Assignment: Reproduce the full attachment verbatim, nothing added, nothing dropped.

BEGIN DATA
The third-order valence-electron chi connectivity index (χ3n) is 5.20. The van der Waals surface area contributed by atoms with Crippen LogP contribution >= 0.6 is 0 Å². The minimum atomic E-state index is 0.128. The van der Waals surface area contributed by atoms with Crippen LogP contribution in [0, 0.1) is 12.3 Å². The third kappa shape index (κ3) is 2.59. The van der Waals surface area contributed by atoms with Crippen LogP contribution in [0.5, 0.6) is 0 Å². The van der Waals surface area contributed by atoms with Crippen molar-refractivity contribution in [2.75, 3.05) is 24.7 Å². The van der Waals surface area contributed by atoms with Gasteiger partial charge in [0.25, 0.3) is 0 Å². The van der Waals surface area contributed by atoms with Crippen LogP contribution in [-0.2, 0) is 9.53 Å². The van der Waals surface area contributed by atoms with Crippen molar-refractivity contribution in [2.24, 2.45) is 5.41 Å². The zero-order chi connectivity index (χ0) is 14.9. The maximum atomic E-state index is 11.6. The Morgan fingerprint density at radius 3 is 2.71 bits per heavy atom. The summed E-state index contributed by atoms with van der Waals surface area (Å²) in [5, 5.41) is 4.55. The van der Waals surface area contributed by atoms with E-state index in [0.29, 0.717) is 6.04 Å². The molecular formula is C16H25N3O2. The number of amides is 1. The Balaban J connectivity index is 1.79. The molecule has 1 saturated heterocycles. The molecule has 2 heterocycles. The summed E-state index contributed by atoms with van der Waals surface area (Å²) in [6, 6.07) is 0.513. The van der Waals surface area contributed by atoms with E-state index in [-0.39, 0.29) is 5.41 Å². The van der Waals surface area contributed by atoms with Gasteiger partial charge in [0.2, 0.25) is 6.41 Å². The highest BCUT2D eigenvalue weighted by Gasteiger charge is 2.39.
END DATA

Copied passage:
The third-order valence-electron chi connectivity index (χ3n) is 5.20. The van der Waals surface area contributed by atoms with Crippen LogP contribution >= 0.6 is 0 Å². The minimum atomic E-state index is 0.128. The van der Waals surface area contributed by atoms with Crippen LogP contribution in [0, 0.1) is 12.3 Å². The third kappa shape index (κ3) is 2.59. The van der Waals surface area contributed by atoms with Crippen LogP contribution in [0.5, 0.6) is 0 Å². The van der Waals surface area contributed by atoms with Crippen molar-refractivity contribution in [2.75, 3.05) is 24.7 Å². The van der Waals surface area contributed by atoms with Gasteiger partial charge in [0.25, 0.3) is 0 Å². The van der Waals surface area contributed by atoms with Crippen LogP contribution in [-0.2, 0) is 9.53 Å². The van der Waals surface area contributed by atoms with Crippen molar-refractivity contribution in [2.24, 2.45) is 5.41 Å². The zero-order chi connectivity index (χ0) is 14.9. The maximum atomic E-state index is 11.6. The Morgan fingerprint density at radius 3 is 2.71 bits per heavy atom. The summed E-state index contributed by atoms with van der Waals surface area (Å²) in [5, 5.41) is 4.55. The van der Waals surface area contributed by atoms with E-state index in [0.29, 0.717) is 6.04 Å². The molecular formula is C16H25N3O2. The number of amides is 1. The Balaban J connectivity index is 1.79. The molecule has 1 saturated heterocycles. The molecule has 2 heterocycles. The summed E-state index contributed by atoms with van der Waals surface area (Å²) in [6, 6.07) is 0.513. The van der Waals surface area contributed by atoms with E-state index in [-0.39, 0.29) is 5.41 Å². The van der Waals surface area contributed by atoms with Gasteiger partial charge in [0.2, 0.25) is 6.41 Å². The highest BCUT2D eigenvalue weighted by Gasteiger charge is 2.39.